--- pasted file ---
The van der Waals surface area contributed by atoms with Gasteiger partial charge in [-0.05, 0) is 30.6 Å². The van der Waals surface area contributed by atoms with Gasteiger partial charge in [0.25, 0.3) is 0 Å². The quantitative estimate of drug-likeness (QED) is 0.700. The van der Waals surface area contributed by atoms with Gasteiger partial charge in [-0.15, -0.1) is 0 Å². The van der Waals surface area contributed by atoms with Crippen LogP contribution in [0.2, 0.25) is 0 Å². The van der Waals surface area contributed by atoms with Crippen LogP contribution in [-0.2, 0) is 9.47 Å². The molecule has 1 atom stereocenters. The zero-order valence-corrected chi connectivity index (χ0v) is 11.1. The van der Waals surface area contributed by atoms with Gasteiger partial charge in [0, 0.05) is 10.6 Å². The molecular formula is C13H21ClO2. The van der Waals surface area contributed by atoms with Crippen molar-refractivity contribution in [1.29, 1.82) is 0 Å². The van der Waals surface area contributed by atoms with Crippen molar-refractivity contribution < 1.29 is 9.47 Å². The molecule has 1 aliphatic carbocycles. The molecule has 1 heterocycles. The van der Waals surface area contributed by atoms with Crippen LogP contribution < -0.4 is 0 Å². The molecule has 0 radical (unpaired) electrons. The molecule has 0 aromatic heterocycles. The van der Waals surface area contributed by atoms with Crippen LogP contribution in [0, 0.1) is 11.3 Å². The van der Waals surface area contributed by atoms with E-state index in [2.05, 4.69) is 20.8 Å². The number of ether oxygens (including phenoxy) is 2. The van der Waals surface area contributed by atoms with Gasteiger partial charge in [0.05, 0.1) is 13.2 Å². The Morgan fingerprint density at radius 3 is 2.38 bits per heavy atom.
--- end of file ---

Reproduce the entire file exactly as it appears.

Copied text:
The van der Waals surface area contributed by atoms with Gasteiger partial charge in [-0.05, 0) is 30.6 Å². The van der Waals surface area contributed by atoms with Gasteiger partial charge in [0.25, 0.3) is 0 Å². The quantitative estimate of drug-likeness (QED) is 0.700. The van der Waals surface area contributed by atoms with Gasteiger partial charge in [-0.15, -0.1) is 0 Å². The van der Waals surface area contributed by atoms with Crippen LogP contribution in [0.2, 0.25) is 0 Å². The van der Waals surface area contributed by atoms with Crippen LogP contribution in [-0.2, 0) is 9.47 Å². The molecule has 1 atom stereocenters. The zero-order valence-corrected chi connectivity index (χ0v) is 11.1. The van der Waals surface area contributed by atoms with Gasteiger partial charge in [0, 0.05) is 10.6 Å². The molecular formula is C13H21ClO2. The van der Waals surface area contributed by atoms with Crippen molar-refractivity contribution in [1.29, 1.82) is 0 Å². The van der Waals surface area contributed by atoms with Crippen molar-refractivity contribution < 1.29 is 9.47 Å². The molecule has 1 aliphatic carbocycles. The molecule has 1 heterocycles. The van der Waals surface area contributed by atoms with Crippen LogP contribution < -0.4 is 0 Å². The molecule has 0 radical (unpaired) electrons. The molecule has 0 aromatic heterocycles. The van der Waals surface area contributed by atoms with Crippen LogP contribution in [0, 0.1) is 11.3 Å². The van der Waals surface area contributed by atoms with E-state index in [2.05, 4.69) is 20.8 Å². The number of ether oxygens (including phenoxy) is 2. The van der Waals surface area contributed by atoms with Gasteiger partial charge in [0.05, 0.1) is 13.2 Å². The Morgan fingerprint density at radius 3 is 2.38 bits per heavy atom.